I should be glad if the right hon. Gentleman could find time, either on Tuesday or Wednesday.

Mr. Morrison

I am very sorry, but I am afraid it is quite impossible to find time for a Debate on that Motion in the time at our disposal.

Mr. Davies

May I put this to the right hon. Gentleman? This is a matter of great and immediate public interest. It is really a question of whether the Chairman of the Governors of the British Broadcasting Corporation can constitute himself an arbiter of public taste and whether the Postmaster-General is right in refusing to inquire into it. There does not seem, on the face of it, to be enough business to occupy the full time of the House on Tuesday and Wednesday. Could not some portion of either Tuesday or Wednesday be devoted to a Debate on this quite urgent matter?

Mr. Morrison

I thought it was clear that the time on Tuesday and Wednesday was fully taken up. I am bound to say I did think that the letter which the Postmaster-General sent in reply to the first letter of the right hon. and learned Gentleman—

Mr. Davies

It did not deal with the point.

Mr. Morrison

With great respect, I thought it dealt with the point and gave a complete answer. Now the right hon. and learned Gentleman is asking that the Government should intervene in relation to the B.B.C. programmes and day to day management—[HON. MEMBERS: "No."] I am sorry, but that is so, and if we start the policy of intervening and instituting inquiries on particular incidents of B.B.C. management, before we know where we are the Government will be having an undue influence with the B.B.C. [Laughter.] It is all very well—it may be that hon. Members have a bias about this thing—but if we start this, we are starting the business of political interference by the Government of the day.

Mr. Speaker

It seems to me that this is becoming a Debate on the Motion, which is what the right hon. and learned Gentleman asked for.

Mr. Mellish

May I ask, in all fairness to the House, if it would not be better, in order to avoid any loose talk, to have a copy of this play in the Library?

Mr. Morrison

I think it would be desirable that everyone who wants to take part in the argument should read it and, if I can arrange it with the Postmaster-General, we will put a copy, or copies, in the Library so that hon. Members can read it, including the Leader of the Liberal Party.

Mr. Davies

It is not a question of the Government interfering, but of the freedom of the public and whether their tastes shall be interfered with arbitrarily in a day-to-day programme by the Chairman of the Governors of the B.B.C. without consultation with anyone else.

Mr. Morrison

If I may say so, the Chairman of the Governors is just as much entitled to his opinion as the Leader of the Liberal Party and, when it comes to interpreting the tastes of the public, I am not sure that the right hon. and learned Gentleman is the most expert person.

Sir Ian Fraser

May I ask the right hon. Gentleman if he will draw the Government Motion to be discussed on Wednesday, sufficiently widely, so as not to exclude discussion of this matter, when we are discussing the behaviour of corporations generally?

Mr. Morrison

I will keep that in mind. We will try to have the text in the Library in the meantime.

Mr. Paget

When the copy is put in the Library, will my right hon. Friend see that it includes the passages which were deleted for the purposes of this broadcast?

Mr. Morrison

I do not know about that. We will see what happens. ft would not be quite fair to assume that the deleted passages are necessarily an act of censorship. In all plays there have to be adjustments before the final production, and I do not want to commit myself about it because that may mislead the House and the public.

Sir Herbert Williams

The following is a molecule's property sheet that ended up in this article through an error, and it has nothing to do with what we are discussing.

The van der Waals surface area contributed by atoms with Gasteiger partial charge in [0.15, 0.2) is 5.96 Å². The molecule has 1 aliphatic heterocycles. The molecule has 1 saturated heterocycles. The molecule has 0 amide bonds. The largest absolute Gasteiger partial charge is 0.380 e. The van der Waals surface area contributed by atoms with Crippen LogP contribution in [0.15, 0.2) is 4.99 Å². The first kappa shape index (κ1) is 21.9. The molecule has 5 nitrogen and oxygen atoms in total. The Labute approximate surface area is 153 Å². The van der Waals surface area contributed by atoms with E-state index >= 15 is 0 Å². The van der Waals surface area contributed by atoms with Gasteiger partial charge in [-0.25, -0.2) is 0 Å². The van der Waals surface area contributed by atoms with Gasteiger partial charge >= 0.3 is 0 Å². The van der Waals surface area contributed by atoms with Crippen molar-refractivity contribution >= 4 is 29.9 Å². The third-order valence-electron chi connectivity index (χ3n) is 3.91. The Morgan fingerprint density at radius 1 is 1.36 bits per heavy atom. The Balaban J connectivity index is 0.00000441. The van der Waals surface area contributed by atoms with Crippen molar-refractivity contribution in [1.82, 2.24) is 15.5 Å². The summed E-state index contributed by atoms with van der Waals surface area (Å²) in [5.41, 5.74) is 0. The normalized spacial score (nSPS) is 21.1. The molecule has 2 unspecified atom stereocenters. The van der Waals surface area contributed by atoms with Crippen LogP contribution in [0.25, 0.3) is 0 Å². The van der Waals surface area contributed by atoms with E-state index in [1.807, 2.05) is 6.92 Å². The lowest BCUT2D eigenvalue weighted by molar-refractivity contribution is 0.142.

In regard to Monday's Business, the second Motion of the right hon. Gentleman involves a schedule containing 60 or more separate orders, in respect of each of which I want to put down an Amendment to leave it out. I do so in respect of only a few, because it is quite obvious that time will be inadequate for a discussion of all of them, but will the right hon. Gentleman consider postponing the consideration until next Session? He has not to take action until 10th December.

Mr. Morrison

I have, actually, because certain administrative matters are going on and, unless the House comes to a decision about them, a lot of administrative interference is caused and uncertainty is caused to trade and industry. We shall be faced with a broad decision of whether economic planning and control are to go on or not, and it would be better for the House to have a broad debate and come to a particular decision. The possibility of Amendments being put down by the hon. Member and others had occurred to me but, nevertheless, I hoped that by being particularly polite to him that eventuality would not occur.

Mr. Boyd-Carpenter

Can the right hon. Gentleman say something about the scope of the Debate on the first of Monday's Motions, which is to continue the Supplies and Services (Transitional Powers) Act and, in particular, whether it will be possible for hon. Members to move to delete certain parts of the Act and regulations made under it? In respect of the Debate on Wednesday, will he say whether its scope will be wide enough to cover the responsibility of Ministers for the answering of Parliamentary Questions on the public corporations?

Mr. Morrison

On the last point, yes, Sir, as far as I know. I am always speaking subject to the Ruling of Mr. Speaker but, as far as I know, the answer is yes and I would not wish to exclude that point. In regard to the first Motion on the Order Paper, again I am subject to your Ruling, Sir, but the Motion is to renew the operation of an Act of Parliament for 12 months. With respect, I should have thought that the only question before the House is whether it will be renewed for 12 months, or not, and, therefore, any Amendment which would limit the scope of the Act would be seeking to amend an Act of Parliament, which I should not have thought would have been possible. Therefore, I think the House on that matter must vote for or against the Motion to renew the Act for 12 months. Again, I speak subject to any views you, Sir, may have when the time comes.

Mr. Butler

Did we understand the right hon. Gentleman to say that it would be impossible to amend the Address which is being moved as the first order on Monday? If so, I am afraid that we, on our side, cannot accept that position, and we should like your Ruling, Sir.

Mr. Speaker

According to the Rules of the House it cannot be amended. An Order is taken as a whole. We cannot pick out bits of an Order and not pass others. That is the rule of the House.

Mr. Butler

Then we shall have to resume discussions through the usual channels about the Business for Monday and Tuesday.